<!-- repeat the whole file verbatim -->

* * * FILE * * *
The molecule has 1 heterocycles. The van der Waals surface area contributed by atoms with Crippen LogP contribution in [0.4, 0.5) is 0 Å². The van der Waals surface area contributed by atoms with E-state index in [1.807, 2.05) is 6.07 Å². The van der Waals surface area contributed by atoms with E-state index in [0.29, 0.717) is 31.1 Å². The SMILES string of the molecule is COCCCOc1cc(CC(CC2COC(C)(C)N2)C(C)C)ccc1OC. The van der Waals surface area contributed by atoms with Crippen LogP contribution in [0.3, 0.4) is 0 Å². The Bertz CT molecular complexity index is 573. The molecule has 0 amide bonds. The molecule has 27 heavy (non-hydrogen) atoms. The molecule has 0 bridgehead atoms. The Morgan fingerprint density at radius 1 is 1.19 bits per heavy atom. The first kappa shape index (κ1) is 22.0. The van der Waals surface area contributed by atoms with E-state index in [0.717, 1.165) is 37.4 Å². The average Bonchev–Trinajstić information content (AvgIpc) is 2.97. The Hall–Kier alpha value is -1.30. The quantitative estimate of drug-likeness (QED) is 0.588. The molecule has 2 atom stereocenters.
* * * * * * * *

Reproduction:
The molecule has 1 heterocycles. The van der Waals surface area contributed by atoms with Crippen LogP contribution in [0.4, 0.5) is 0 Å². The van der Waals surface area contributed by atoms with E-state index in [1.807, 2.05) is 6.07 Å². The van der Waals surface area contributed by atoms with E-state index in [0.29, 0.717) is 31.1 Å². The SMILES string of the molecule is COCCCOc1cc(CC(CC2COC(C)(C)N2)C(C)C)ccc1OC. The van der Waals surface area contributed by atoms with Crippen LogP contribution in [0.3, 0.4) is 0 Å². The Bertz CT molecular complexity index is 573. The molecule has 0 amide bonds. The molecule has 27 heavy (non-hydrogen) atoms. The molecule has 0 bridgehead atoms. The Morgan fingerprint density at radius 1 is 1.19 bits per heavy atom. The first kappa shape index (κ1) is 22.0. The van der Waals surface area contributed by atoms with E-state index in [0.717, 1.165) is 37.4 Å². The average Bonchev–Trinajstić information content (AvgIpc) is 2.97. The Hall–Kier alpha value is -1.30. The quantitative estimate of drug-likeness (QED) is 0.588. The molecule has 2 atom stereocenters.